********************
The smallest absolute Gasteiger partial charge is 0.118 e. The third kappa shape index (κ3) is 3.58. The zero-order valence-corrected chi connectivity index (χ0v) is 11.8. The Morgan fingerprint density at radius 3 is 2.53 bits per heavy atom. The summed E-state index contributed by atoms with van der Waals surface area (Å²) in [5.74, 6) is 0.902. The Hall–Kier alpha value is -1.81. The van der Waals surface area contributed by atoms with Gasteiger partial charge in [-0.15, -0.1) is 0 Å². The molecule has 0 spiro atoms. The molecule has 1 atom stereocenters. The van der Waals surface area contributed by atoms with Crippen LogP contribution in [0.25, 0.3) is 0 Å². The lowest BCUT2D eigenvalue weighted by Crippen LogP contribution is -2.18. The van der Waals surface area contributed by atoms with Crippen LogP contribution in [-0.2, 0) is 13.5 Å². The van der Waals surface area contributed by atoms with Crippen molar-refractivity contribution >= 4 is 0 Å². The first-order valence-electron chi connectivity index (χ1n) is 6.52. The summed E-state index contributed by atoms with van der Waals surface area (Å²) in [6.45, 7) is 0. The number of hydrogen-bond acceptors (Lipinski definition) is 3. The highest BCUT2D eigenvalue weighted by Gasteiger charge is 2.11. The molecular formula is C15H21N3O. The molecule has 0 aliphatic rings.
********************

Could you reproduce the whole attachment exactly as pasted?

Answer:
The smallest absolute Gasteiger partial charge is 0.118 e. The third kappa shape index (κ3) is 3.58. The zero-order valence-corrected chi connectivity index (χ0v) is 11.8. The Morgan fingerprint density at radius 3 is 2.53 bits per heavy atom. The summed E-state index contributed by atoms with van der Waals surface area (Å²) in [5.74, 6) is 0.902. The Hall–Kier alpha value is -1.81. The van der Waals surface area contributed by atoms with Gasteiger partial charge in [-0.15, -0.1) is 0 Å². The molecule has 0 spiro atoms. The molecule has 1 atom stereocenters. The van der Waals surface area contributed by atoms with Crippen LogP contribution in [0.25, 0.3) is 0 Å². The lowest BCUT2D eigenvalue weighted by Crippen LogP contribution is -2.18. The van der Waals surface area contributed by atoms with Crippen LogP contribution in [-0.2, 0) is 13.5 Å². The van der Waals surface area contributed by atoms with Crippen molar-refractivity contribution >= 4 is 0 Å². The first-order valence-electron chi connectivity index (χ1n) is 6.52. The summed E-state index contributed by atoms with van der Waals surface area (Å²) in [6.45, 7) is 0. The number of hydrogen-bond acceptors (Lipinski definition) is 3. The highest BCUT2D eigenvalue weighted by Gasteiger charge is 2.11. The molecular formula is C15H21N3O. The molecule has 0 aliphatic rings.